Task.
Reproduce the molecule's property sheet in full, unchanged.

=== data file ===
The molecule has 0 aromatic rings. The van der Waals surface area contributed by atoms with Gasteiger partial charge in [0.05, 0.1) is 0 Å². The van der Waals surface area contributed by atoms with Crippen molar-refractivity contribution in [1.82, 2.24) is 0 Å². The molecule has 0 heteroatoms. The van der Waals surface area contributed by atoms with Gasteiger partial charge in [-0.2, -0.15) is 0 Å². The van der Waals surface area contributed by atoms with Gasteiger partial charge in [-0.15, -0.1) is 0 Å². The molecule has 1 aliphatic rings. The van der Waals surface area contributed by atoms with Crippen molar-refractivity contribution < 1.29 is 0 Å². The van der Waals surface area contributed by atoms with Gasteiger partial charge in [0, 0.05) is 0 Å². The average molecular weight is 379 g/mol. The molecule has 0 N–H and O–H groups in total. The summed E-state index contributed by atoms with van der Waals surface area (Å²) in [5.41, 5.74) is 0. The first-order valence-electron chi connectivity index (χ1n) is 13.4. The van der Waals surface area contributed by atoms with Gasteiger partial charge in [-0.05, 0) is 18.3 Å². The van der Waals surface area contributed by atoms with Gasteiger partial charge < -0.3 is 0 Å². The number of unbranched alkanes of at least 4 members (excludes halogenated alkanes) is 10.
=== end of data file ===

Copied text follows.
The molecule has 0 aromatic rings. The van der Waals surface area contributed by atoms with Gasteiger partial charge in [0.05, 0.1) is 0 Å². The van der Waals surface area contributed by atoms with Crippen molar-refractivity contribution in [1.82, 2.24) is 0 Å². The molecule has 0 heteroatoms. The van der Waals surface area contributed by atoms with Gasteiger partial charge in [-0.2, -0.15) is 0 Å². The van der Waals surface area contributed by atoms with Gasteiger partial charge in [-0.15, -0.1) is 0 Å². The molecule has 1 aliphatic rings. The van der Waals surface area contributed by atoms with Crippen molar-refractivity contribution < 1.29 is 0 Å². The van der Waals surface area contributed by atoms with Gasteiger partial charge in [0, 0.05) is 0 Å². The average molecular weight is 379 g/mol. The molecule has 0 N–H and O–H groups in total. The summed E-state index contributed by atoms with van der Waals surface area (Å²) in [5.41, 5.74) is 0. The first-order valence-electron chi connectivity index (χ1n) is 13.4. The van der Waals surface area contributed by atoms with Gasteiger partial charge in [-0.05, 0) is 18.3 Å². The van der Waals surface area contributed by atoms with Gasteiger partial charge < -0.3 is 0 Å². The number of unbranched alkanes of at least 4 members (excludes halogenated alkanes) is 10.